Representor Fall 2023 - Tax Matters


Maximizing the qualified business income tax deduction for sole owner/sole employee businesses

Bruce Bell

by Bruce E. Bell, CPA/Attorney

Bruce E. Bell is a CPA/Attorney practicing at the Chicago law firm of Schoenberg Finkel Beederman Bell Glazer LLC. A founding member of the firm, Bruce chairs the firm’s transactional and tax practices. He concentrates on federal tax, estate planning and general business matters. Bruce can be reached at 312-648-2300 or

The 2017 Tax Act introduced a new deduction for pass-through entities. Owners of S corporations, sole proprietorships, partnerships and limited liability companies treated as sole proprietorships are entitled to an income tax deduction of up to 20 percent of their qualified business income (“QBI”) on their personal income tax returns. Despite the fact that the QBI deduction has been available for years, many individuals starting their own businesses as sole owner companies with no employees continue to experience confusion in selecting the optimal structure to take advantage of the 20 percent tax deduction.

Qualified business income, generally speaking, is income derived from a trade or business. An employee’s wages do not constitute QBI. Passive income such as interest and dividends are also excluded from the QBI definition. The intention of the statute is to offer a deduction for the active business income that is earned by pass thru entities.

As an individual’s taxable income exceeds a threshold amount, the QBI deduction may be subject to an additional limitation. The threshold amount is based on all of an individual’s income, not just income derived from the business, and is currently $364,200 for married taxpayers filing joint income tax returns with their spouses and $182,100 for single taxpayers. Subject to a phaseout of these limitations, once these threshold amounts of income are reached, the QBI deduction cannot exceed the greater of (a) 50 percent of the wages paid by the business or (b) the sum of 25 percent of the wages paid by the business and 2½ percent of the non-depreciated basis of certain business property.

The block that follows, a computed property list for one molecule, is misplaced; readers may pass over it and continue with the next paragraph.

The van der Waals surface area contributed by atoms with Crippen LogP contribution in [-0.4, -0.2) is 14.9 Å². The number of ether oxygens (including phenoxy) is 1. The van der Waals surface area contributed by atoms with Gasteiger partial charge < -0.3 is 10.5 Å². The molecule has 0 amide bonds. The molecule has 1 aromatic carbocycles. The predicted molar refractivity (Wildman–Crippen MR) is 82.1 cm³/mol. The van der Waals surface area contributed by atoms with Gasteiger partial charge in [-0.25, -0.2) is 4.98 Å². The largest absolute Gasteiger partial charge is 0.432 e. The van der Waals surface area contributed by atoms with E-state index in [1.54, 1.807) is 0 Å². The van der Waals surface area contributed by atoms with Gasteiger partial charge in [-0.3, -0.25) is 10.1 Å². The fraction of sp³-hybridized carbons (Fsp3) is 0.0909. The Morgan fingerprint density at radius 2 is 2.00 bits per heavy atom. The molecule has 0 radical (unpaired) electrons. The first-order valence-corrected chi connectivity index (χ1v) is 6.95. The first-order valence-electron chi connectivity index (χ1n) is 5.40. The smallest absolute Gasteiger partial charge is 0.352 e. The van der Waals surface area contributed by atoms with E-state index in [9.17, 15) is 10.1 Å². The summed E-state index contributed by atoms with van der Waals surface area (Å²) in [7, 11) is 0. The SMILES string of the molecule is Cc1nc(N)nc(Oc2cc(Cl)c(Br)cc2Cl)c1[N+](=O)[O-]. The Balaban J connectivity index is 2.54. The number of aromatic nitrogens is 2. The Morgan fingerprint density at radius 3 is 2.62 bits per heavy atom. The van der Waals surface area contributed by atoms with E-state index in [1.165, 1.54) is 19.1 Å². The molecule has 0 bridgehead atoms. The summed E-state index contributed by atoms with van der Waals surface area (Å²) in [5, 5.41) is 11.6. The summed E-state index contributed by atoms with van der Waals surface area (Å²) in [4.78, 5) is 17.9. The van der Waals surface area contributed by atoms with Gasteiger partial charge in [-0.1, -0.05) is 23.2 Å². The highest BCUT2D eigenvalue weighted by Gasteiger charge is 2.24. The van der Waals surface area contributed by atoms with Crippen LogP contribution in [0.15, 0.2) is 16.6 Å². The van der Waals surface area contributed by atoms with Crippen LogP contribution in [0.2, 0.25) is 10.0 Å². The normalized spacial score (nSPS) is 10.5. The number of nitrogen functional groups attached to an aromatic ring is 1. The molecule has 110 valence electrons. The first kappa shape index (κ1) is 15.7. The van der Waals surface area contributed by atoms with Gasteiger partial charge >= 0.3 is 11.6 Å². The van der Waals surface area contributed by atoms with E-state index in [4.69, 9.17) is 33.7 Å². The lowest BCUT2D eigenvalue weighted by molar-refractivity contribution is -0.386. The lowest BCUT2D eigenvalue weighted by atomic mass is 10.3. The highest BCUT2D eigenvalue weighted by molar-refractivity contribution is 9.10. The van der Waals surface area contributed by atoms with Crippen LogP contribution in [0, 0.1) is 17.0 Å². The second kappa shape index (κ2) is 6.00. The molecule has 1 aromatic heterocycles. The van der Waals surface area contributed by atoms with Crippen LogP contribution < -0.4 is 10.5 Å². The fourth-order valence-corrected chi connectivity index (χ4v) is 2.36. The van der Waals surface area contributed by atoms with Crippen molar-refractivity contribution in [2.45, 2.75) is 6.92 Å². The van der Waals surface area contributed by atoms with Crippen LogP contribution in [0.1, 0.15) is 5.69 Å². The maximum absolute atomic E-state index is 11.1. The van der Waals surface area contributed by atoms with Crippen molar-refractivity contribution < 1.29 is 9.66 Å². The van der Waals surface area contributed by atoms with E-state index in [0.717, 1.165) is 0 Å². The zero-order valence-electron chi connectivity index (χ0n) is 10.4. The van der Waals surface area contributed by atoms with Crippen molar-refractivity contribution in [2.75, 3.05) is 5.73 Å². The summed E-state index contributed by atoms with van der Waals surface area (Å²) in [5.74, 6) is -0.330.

Since S corporation owners can receive salaries from their businesses, wages paid to an S corporation owner will be taken into account in determining the wage limitations where income exceeds the thresholds. Owners of sole proprietorships and limited liability companies treated as proprietorships, however, cannot pay wages to themselves. Accordingly, the wage limitations for individuals whose income exceeds the thresholds may significantly curtail or even eliminate the QBI deduction for these businesses.

In selecting the proper business structure, there is no one structure that is optimal for all sole owner businesses with no employees.

Where an individual taxpayer’s income is below the applicable threshold, a sole proprietorship or a limited liability company treated as a sole proprietorship is often the recommended structure. In these circumstances, a 20 percent income tax deduction may be allowed for the full amount of the qualified business income. Because income is below the threshold, the wage limitations are inapplicable to such businesses. Once an individual’s income exceeds the thresholds, the QBI deduction for a sole proprietorship or a limited liability company treated as a sole proprietorship will be subject to the wage limitation which may eliminate the deduction unless the business owns a significant amount of property which can permit a QBI deduction for 2 ½ percent of the basis of such property.

Now consider an S corporation owner. Since S corporation owners rendering services to their corporations must pay some salary to themselves, the QBI deduction will not be as beneficial where the owner’s income is below the threshold since the income paid to the owner as wages does not qualify for the QBI deduction. Where the owner’s income exceeds the threshold, the S corporation structure becomes more beneficial as the owner can, subject to reasonable principles acceptable to the IRS, increase his/her salary to maximize the QBI deduction.

In seeking to maximize the QBI deduction, business owners must consider another limitation applicable to businesses which constitute special service trades or businesses (“SSTBs”). Doctors, lawyers, accountants and a host of other professional service providers cannot take a QBI deduction when their business income exceeds the thresholds set forth above. Subject to a phaseout of these limitations, the QBI deduction may not be available if the owner’s income exceeds the applicable threshold.

All business owners must recognize that there are multiple factors that must be taken into account in deciding upon a business structure. Navigating through the multiple complexities of the tax code to maximize the QBI deduction is no doubt a significant factor. Other factors should not be ignored as many considerations come into play in selecting a business structure.